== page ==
We’re also pleased to see calls for better sick pay entitlement. We estimate that nearly half a million people miss out on sick pay because they’re too low paid to qualify. It’s great to see the review recommend that everyone should be entitled from day one of their job, no matter how much they earn.
In discussing how workers can enforce their rights, the report at least acknowledges the elephant in the room – the introduction of employment tribunal fees of up to £1,200 which has seen the number of cases taken fall by almost 70 per cent.
But instead of saying what everyone who cares about this issue knows – that they need to be abolished – the review proposes some tinkering around the edges.
There are some more helpful suggestions on the wider enforcement agenda, including enabling HMRC to enforce payment of sick pay and holiday pay and making sure those working in complex supply chains that use agencies or umbrella companies actually know who their employer is.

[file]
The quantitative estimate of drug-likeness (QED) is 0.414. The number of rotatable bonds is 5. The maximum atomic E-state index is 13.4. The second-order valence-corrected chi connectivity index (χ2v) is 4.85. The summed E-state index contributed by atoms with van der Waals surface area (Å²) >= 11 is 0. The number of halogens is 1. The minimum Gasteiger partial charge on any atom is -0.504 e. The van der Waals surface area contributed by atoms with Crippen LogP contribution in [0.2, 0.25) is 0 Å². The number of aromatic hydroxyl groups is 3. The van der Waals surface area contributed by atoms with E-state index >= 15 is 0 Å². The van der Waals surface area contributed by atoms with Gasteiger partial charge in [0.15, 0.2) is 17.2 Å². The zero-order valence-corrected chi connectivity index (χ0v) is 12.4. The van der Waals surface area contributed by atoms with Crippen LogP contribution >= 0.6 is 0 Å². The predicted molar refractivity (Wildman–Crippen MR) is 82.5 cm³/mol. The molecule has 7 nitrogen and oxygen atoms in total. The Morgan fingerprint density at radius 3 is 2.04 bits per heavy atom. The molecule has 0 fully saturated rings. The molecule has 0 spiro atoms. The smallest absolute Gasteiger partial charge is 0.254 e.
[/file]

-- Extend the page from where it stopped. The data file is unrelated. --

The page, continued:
But until we see those fees abolished, there’s no way that we can see all workers be able to access the rights they deserve.
So what now?
Of course, the real responsibility to tackle insecure work lies with the government. We’ll be pushing them to move swiftly to implement the nuggets of good news that are in there – like better pay for those working for agencies, and for those who fall sick – and to think carefully before making moves on employment status, or to weaken minimum wage protections.
And we’ll be continuing to push for our Great Jobs agenda – so that everyone has access to the decent work they deserve.